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  Stylist, The Hair Today Gone Tomorrow
Year: 2020
Director: Jill Gevargizian
Stars: Najarra Townsend, Brea Grant, Laura Kirk, Sarah McGuire, Jennifer Seward, Millie Milan, Kimberly Igla, Kyle Ament, Davis DeRock, Steve Hugh Nelson, Bety Le, Edward Patterson, Vienna Maas, Chelsea Brown, Angela Dupuie, Ashley Kukay, Timothy English
Genre: HorrorBuy from Amazon
Rating:  7 (from 1 vote)
Review: Claire (Najarra Townsend) is a hairdresser in this Kansas City location where she works in a local salon, though outside of work she does not have much to her life, with no real friends to speak of (or to) and just her little dog Pepper for company. She tends to be the employee who stays late, having nothing else to do, as this evening when she attends to the styling of a businesswoman who is passing through and wanted a quick session in the chair. She finds it easy to talk to Claire because she's a good listener, not interrupting and besides, she offered the businesswoman a glass of wine, that's going to make you more amiable. But what if the wine was drugged? And what if Claire took her victim's hair from her head by scalping her, to take home and wear?

Well, your opinion of Claire may have changed drastically after reading that, but co-writer and director Jill Gevargizian fully intended mixed feelings to prevail after watching her protagonist driven insane by loneliness, or so we assume, as any clues to her personality are obscured by the way she adapts other people's to apply to her own. So she may be telling the truth when she said, for instance, her mother died when she was seventeen, on the other hand it might be something she concocted in her twisted little mind, but one thing was for sure, you were intended to feel a little sorry for this hopeless woman who with a character and goals like hers, never stood a chance of a normal existence in a world that has no real place for those such as her, and never will.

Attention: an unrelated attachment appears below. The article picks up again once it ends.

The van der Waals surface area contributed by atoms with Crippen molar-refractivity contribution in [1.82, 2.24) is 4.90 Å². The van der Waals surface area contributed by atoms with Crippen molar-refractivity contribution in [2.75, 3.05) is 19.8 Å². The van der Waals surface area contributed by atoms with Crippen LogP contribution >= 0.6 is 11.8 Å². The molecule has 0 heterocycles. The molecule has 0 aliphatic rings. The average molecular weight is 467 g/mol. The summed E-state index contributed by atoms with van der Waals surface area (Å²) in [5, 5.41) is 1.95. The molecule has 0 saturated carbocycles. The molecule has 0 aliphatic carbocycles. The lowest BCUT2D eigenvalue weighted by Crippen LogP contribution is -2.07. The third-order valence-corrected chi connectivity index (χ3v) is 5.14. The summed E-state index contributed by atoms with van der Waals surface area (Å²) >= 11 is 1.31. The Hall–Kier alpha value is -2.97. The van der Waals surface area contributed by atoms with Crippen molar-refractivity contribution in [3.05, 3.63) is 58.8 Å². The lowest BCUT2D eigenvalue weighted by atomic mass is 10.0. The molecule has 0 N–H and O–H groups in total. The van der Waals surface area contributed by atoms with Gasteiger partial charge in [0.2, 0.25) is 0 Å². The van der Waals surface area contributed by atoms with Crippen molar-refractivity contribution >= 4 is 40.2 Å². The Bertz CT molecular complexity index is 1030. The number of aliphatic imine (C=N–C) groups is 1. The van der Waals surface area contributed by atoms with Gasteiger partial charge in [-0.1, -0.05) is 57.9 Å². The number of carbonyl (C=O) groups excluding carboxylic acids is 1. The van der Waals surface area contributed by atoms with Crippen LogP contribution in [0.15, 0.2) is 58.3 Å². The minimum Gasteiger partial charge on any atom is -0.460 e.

The Stylist was back in the territory of Fritz Lang's benchmark M, where Peter Lorre had been the pathetic child-murderer who you don't sympathise with, but are disturbed by feeling regrets for the manner he has turned out, wondering if society had been a little more welcoming to him whether he would have turned to the worst crimes imaginable. Of course, in reality some folks are irredeemable anyway and there's no hint of wanting to accept them for what they were when they were plainly awful people, but that inkling that had they met or mixed with others who were more empathetic and able to channel those impulses towards evildoing to something more constructive is always going to prey on the minds of those who knew them, anything that might have avoided their dreadful behaviour, be that a serial bully or a serial killer.

Claire is not an unattractive soul, superficially at least, you can imagine she would quite easily have settled down with someone had she met Mister or Miss Right - she may be gay, or that might be a product of her tendency towards obsession over anyone who pays her more than slight attention, but when salon regular Olivia (Brea Grant) asks her to do her hair for an upcoming wedding, Olivia's overbearing friendliness (she won't take no for an answer) triggers Claire's romantic longing to make connections with someone, anyone, and soon she is creeping around following this woman, breaking into her home to try on her nightdress and (yikes!) masturbate with her vibrator, and there is a punchline on the way that seems inevitable. You could be ahead of the film in that respect, given we get interludes where the antiheroine murders and scalps women unlucky enough to be noticed by her, but that did not make the conclusion any the less horribly tragic, yet with a dark humour in an EC Comics tradition. Though patently a short beefed up to feature length, maybe a shade too much, The Stylist was a very strong effort from all concerned. And yes, stylish. Music by Nicholas Elert.

[See THE STYLIST first, on March 1st 2021, exclusively on ARROW.]
Reviewer: Graeme Clark

 

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